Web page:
Sevilla

Seville's history is intimately linked to that of the river Guadalquivir because from its most remote past the city has been both a river port and bridge between the Atlantic Ocean and the hinterland of Andalusia, nor should we forget that Seville has always been the crossroads between the North- East and West of the Iberian Peninsula.

Even as far back as the beginnings of the first milenium B.C. the area of Seville was destined to become the great market place of the Guadalquivir Valley. The original Seville was born where the river became no longer navigable for seagoing ships. Archaeological excavations undertaken in La Cuesta del Rosario confirm that the first permanent settlements date back to the 9th century.

For centuries analysts and chroniclers gave the honour of tracing Seville’s limits to that most popular of mythical heroes, Hercules.He marked with 6 columns the spot where Julius Caesar would later found the city of Seville. The illustrious Roman general called the new city Iulia Romula Hispalis: Iulia after himself, Romula in honour of Rome and Hispalis, according to Saint Isidore in his Etymologies, because many of the buildings had wooden piles driven into the ground as foundations. Subsequent historical researches into the founding of Seville have to this day been unable to correct this popular belief in Seville?s mythical origins to such an extent that it is celebrated in a popular verse:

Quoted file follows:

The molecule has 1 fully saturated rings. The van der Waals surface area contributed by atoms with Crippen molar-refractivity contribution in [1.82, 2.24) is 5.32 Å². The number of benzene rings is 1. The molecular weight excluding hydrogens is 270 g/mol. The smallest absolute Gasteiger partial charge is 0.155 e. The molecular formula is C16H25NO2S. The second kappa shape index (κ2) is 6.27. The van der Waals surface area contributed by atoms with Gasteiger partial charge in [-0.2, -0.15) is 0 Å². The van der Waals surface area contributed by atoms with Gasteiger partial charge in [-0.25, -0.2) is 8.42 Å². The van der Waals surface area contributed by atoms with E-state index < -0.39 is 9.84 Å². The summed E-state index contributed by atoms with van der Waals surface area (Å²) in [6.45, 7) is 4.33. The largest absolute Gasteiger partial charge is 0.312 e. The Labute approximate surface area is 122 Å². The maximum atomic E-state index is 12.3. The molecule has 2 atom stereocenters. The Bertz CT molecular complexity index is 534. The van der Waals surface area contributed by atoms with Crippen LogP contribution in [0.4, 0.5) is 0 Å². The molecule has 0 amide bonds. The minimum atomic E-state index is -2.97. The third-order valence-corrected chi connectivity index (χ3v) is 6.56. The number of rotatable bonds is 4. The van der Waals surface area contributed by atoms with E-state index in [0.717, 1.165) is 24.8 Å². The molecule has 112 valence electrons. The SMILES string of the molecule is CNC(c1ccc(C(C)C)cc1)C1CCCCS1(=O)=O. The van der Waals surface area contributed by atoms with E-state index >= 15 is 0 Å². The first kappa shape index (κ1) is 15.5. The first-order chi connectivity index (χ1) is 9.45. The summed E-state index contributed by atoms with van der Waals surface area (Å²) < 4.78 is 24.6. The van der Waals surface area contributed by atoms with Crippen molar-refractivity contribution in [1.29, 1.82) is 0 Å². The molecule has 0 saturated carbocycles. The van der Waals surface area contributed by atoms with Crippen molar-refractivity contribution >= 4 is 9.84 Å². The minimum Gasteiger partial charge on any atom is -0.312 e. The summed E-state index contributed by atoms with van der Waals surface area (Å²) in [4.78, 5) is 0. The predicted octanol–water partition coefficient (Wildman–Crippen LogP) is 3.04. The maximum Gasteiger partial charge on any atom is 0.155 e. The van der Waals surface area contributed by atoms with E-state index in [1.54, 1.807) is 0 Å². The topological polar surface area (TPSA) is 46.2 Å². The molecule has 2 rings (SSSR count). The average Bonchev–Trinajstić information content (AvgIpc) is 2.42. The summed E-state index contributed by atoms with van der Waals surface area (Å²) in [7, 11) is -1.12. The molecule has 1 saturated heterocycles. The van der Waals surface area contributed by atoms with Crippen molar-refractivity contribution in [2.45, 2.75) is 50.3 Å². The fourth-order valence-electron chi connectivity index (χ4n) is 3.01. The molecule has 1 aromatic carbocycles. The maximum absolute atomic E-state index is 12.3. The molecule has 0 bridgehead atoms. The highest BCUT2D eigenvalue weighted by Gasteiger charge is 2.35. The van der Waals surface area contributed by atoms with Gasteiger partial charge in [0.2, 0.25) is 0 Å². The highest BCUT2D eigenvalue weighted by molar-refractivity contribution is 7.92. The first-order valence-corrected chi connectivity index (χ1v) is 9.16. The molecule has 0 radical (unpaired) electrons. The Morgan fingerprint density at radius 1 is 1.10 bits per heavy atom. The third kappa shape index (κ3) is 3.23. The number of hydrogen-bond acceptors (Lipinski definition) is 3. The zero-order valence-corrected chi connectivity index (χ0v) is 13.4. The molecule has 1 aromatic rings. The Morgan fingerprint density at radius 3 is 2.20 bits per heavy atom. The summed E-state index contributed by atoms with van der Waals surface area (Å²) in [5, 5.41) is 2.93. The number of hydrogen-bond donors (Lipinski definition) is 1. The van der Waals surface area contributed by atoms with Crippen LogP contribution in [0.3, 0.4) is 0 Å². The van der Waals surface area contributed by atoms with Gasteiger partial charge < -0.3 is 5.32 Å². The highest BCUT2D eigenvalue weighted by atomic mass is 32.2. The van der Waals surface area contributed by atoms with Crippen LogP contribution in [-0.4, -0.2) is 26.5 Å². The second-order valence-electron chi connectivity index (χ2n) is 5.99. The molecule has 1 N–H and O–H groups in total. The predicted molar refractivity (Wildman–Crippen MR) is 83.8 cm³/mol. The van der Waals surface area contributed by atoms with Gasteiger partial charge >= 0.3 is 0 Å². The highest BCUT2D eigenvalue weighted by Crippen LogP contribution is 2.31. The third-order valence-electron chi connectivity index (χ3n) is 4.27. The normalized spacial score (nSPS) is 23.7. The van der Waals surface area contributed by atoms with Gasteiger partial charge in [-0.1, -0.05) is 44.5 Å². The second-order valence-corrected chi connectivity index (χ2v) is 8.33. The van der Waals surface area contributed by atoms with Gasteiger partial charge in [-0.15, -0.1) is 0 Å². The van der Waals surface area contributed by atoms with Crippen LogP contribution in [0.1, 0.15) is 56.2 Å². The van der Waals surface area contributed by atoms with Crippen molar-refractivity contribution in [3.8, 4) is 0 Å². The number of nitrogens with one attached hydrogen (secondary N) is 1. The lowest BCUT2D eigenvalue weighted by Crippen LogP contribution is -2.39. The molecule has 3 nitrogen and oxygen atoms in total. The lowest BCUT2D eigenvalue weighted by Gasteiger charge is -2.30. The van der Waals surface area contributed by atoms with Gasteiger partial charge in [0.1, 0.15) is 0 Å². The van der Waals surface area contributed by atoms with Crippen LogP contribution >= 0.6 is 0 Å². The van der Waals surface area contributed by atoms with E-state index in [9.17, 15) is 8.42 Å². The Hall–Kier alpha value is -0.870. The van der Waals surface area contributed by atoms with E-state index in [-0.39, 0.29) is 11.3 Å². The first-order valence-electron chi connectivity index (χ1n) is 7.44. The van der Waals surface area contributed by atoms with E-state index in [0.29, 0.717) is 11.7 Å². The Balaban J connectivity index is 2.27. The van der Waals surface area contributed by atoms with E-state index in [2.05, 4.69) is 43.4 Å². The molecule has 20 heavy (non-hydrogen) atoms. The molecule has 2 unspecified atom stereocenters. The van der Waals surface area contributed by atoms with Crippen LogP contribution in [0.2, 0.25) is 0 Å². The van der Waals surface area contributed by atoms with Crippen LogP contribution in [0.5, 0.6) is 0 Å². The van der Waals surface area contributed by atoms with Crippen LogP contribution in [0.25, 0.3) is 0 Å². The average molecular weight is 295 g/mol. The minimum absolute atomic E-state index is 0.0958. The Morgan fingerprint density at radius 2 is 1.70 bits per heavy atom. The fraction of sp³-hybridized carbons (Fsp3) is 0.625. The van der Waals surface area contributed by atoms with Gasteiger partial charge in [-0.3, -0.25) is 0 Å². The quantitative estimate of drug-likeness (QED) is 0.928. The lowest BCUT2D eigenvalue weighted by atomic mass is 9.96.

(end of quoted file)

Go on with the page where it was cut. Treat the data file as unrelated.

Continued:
“Raised by Hercules,
Julius Caesar fortified me,
with high walls and towers,
I was conquered for the king
of heaven by Garc? P?rez de Vargas”

So great was the admiration felt by Renaissance Seville towards her mythical founders that their statues, specially sculpted by Diego Pasquera, were placed on two granite pillars with Corinthian capitals in the newly created promenade, Alameda de H?rcules, where they can still be admired. Incidentally, the two columns were removed from the ruins of a Roman temple in calle M?rmoles where two sister columns remain.

In 206 B.C., after defeating the Carthaginians in Ilipa Magna (Alcal? del R?o), Scipio Africanus settled a contingent of veteran soldiers in It?lica just outside Seville. This Roman city is a must for anybody who wants to see for themselves how highly advanced the region surrounding the river Guadalquivir was during the Roman occupation. It?lica, birthplace of the Emperors Trajan and Hadrian, reached its apog?e between the second and fourth century A.D. Among its many public buildings the Amphitheatre, with a seating capacity of 25,000, is the jewel in It?lica’s crown. Also of great interest are its porticoed streets which protected the inhabitants from the elements. It?lica offers exceptional examples of domestic architecture such as De Exedra, Los P?jaros or Hylas, three houses which boast splendid mosaics. However, the majority of Italica’s most important archaeological treasures are now in the city of Seville, either in the Archaeological Museum in El Parque de Mar?a Luisa Park or in La Casa de la Condesa de Lebrija mansion in calle Cuna.